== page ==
Beyond the smart motion and freedom of movement, an intelligent camera and a distance measurement sensor are featured in the “eye” of the spider robot. Objects and substances are localized and tracked by high performance image processing algorithms such as finding a centroid within a region of interest. The “eye” can also be programmed to identify any color within its vicinity. Future versions will include improved image processing, pattern matching, and edge detection: leveraging the Blackfin processor’s computational power and high speed image acquisition to take smart vision to the next level.

Wireless Communication with Bluetooth

Providing the ability to communicate on any level with the robot, a permanent wireless Bluetooth communication interface is maintained with the “outer world”:

  • Debugging channels for the ZMobile Fast Debug Mode during development and test.
  • Reading critical parameters such as motor status and battery level for system diagnostics. Online acquisition of vital algorithm variables for tuning.
  • Downloading new mission data prior to an operation.

During the robotics competition, two robot spiders were linked through the wireless communication channel to synchronize their movements (see Figure 6). This was the prototype for a more serious scenario where several robot spiders are given a task to complete as a team.

ZMobile Low Power Embedded Hardware

The ultralow power mixed-signal ZMobile module is the “heart” of the spider robot. This module, powered by a Blackfin processor and LabVIEW Embedded, is supplied by the Swiss solution provider Schmid Engineering. Integrates sensors, actuators, vision, batteries, and wireless communication on a single platform. Nanyang Polytechnic chose the ZMobile platform for three reasons:

First, programming the spider in LabVIEW allowed the robot designers to concentrate on the primary functions of this cutting edge project right from day one. Thanks to the high productivity of graphical programming, the system engineers were able to add more functionality than originally specified during the same development period.

Second, an ultralow energy scheme, such as ZMobile dynamic power management, was a vital feature for this autonomous robot since operation time can now be significantly prolonged. The same applies to the ZMobile module’s power consumption, which is in the milliwatt range, allowing most of the remaining energy that is stored in the on-board batteries to be used by the motors.

Third, the scalable process I/O slot gives room for integrating more sensors and actuators in the future.

Figure 7. NI LabVIEW Embedded Module for Blackfin Processors generated real-time code, which was deployed on the low power Blackfin target ZMobile module.

Real-Time Graphical Embedded Software

The entire spider robot application software was programmed using the LabVIEW Embedded Module for Blackfin Processors 2.5, extended by the ZBrain BSP for NI LabVIEW from Schmid Engineering (see Figure 8). This provided the ideal embedded software platform providing high level programming, graphical debugging, graphical multitasking, and, at the same time, deterministic real-time behavior.

Figure 8. The entire robot is controlled by a ZMobile mixed-signal module powered by a Blackfin Processor and LabVIEW Embedded Module for Blackfin Processors.

Object-oriented design patterns helped to further manage complexity on the graphical level. Main objects, such as motors or sensors, were abstracted by functional global variables, representing classes in LabVIEW.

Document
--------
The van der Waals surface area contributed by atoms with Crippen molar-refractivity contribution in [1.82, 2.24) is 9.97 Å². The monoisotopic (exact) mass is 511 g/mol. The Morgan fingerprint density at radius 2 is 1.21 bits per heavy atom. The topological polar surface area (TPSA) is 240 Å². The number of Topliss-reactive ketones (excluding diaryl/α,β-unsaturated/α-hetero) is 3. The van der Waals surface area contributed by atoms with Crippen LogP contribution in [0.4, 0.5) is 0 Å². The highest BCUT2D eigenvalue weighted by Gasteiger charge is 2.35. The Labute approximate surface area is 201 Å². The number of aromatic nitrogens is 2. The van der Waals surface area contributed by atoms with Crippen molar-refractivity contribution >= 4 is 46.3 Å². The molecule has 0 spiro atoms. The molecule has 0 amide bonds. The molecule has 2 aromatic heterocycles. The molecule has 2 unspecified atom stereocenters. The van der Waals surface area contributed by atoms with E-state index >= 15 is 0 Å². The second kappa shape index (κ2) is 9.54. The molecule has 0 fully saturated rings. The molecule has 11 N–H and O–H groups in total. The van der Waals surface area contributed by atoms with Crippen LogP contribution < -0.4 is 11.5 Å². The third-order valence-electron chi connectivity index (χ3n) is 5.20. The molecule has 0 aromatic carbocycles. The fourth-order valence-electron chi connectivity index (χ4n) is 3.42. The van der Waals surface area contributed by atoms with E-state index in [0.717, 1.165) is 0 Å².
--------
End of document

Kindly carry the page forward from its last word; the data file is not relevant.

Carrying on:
The main application framework consists of several tasks:

  • The top level main loop plans for actions and is represented by a classic state machine connecting to the other loops by software queues and synchronization means, such as semaphores.
  • The communication task maintains a wireless data connection to the outside world.
  • The vision task is responsible for the low level image processing and distance reading.
  • The motion task manages high level motion patterns and low level limb control, and also monitors the motor’s position and state.
  • A housekeeping task acts as a common error handler. Events and errors are detected and logged to removable media along with timestamps for later retrieval. ZMobile features like watchdog, rebooting, and shutdown with programmed wake-up are efficient means to restart from scratch if error self-correction (for example, error rollback) don’t succeed.

These loops run simultaneously as threads in a cooperative multitasking environment. Context switching in the millisecond range and microsecond real-time determinism on the driver level ensure smooth and glitch free movements. Finally, the heavy parallelism demands for thread safety of each software component and device driver were met by the maker’s board support package.

Conclusion

The project of building a powerful and superior robot has been successful and development time was greatly reduced thanks to a graphical programming model using LabVIEW Embedded Module for Blackfin Processors and the high processor performance of the Blackfin processor. Schmid Engineering’s graphical Fast Debug Mode turned out to be another booster during algorithm engineering, shortening development time by a factor of five. Therefore, the ZMobile module can be regarded as a “killer product” for user-friendly embedded system engineering, not only for robot designers but for anyone building mechatronic systems. Advancements in vision, a smarter power management and energy harvesting scheme, sensor fusion, fuzzy logic, and GPS data collection are promising components to be added to the common mechatronic platform. Further, it is planned to reuse the modular hardware and software system in other mobile, autonomous, bio-inspired robots, such as one modeled on snakes.

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Pom Yuan Lam